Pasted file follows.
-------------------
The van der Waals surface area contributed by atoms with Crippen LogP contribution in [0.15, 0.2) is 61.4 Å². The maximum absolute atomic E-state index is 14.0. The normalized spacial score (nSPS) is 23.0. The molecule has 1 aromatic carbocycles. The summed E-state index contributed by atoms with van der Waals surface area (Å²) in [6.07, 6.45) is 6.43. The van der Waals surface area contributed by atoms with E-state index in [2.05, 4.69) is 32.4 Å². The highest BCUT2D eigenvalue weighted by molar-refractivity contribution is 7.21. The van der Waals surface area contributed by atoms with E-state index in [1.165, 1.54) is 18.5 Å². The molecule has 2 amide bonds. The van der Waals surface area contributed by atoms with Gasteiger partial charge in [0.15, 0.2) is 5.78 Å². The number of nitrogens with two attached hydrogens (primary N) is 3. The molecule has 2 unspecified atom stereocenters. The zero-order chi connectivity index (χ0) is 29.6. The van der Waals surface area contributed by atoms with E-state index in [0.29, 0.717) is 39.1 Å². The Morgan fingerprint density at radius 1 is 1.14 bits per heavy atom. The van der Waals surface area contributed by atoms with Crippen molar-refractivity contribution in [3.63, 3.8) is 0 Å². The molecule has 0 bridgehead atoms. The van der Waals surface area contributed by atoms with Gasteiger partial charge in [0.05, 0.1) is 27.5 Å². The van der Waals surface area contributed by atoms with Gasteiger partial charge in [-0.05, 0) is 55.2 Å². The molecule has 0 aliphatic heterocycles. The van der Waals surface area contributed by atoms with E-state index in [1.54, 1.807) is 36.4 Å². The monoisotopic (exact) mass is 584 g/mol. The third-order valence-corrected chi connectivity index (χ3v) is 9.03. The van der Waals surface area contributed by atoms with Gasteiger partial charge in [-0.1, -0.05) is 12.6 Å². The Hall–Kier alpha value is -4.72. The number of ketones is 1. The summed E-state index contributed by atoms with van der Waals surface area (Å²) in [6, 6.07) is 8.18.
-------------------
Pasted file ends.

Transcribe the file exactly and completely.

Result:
The van der Waals surface area contributed by atoms with Crippen LogP contribution in [0.15, 0.2) is 61.4 Å². The maximum absolute atomic E-state index is 14.0. The normalized spacial score (nSPS) is 23.0. The molecule has 1 aromatic carbocycles. The summed E-state index contributed by atoms with van der Waals surface area (Å²) in [6.07, 6.45) is 6.43. The van der Waals surface area contributed by atoms with E-state index in [2.05, 4.69) is 32.4 Å². The highest BCUT2D eigenvalue weighted by molar-refractivity contribution is 7.21. The van der Waals surface area contributed by atoms with E-state index in [1.165, 1.54) is 18.5 Å². The molecule has 2 amide bonds. The van der Waals surface area contributed by atoms with Gasteiger partial charge in [0.15, 0.2) is 5.78 Å². The number of nitrogens with two attached hydrogens (primary N) is 3. The molecule has 2 unspecified atom stereocenters. The zero-order chi connectivity index (χ0) is 29.6. The van der Waals surface area contributed by atoms with E-state index in [0.29, 0.717) is 39.1 Å². The Morgan fingerprint density at radius 1 is 1.14 bits per heavy atom. The van der Waals surface area contributed by atoms with Crippen molar-refractivity contribution in [3.63, 3.8) is 0 Å². The molecule has 0 bridgehead atoms. The van der Waals surface area contributed by atoms with Gasteiger partial charge in [0.05, 0.1) is 27.5 Å². The van der Waals surface area contributed by atoms with Gasteiger partial charge in [-0.05, 0) is 55.2 Å². The molecule has 0 aliphatic heterocycles. The van der Waals surface area contributed by atoms with E-state index in [1.54, 1.807) is 36.4 Å². The monoisotopic (exact) mass is 584 g/mol. The third-order valence-corrected chi connectivity index (χ3v) is 9.03. The van der Waals surface area contributed by atoms with Gasteiger partial charge in [-0.1, -0.05) is 12.6 Å². The Hall–Kier alpha value is -4.72. The number of ketones is 1. The summed E-state index contributed by atoms with van der Waals surface area (Å²) in [6, 6.07) is 8.18.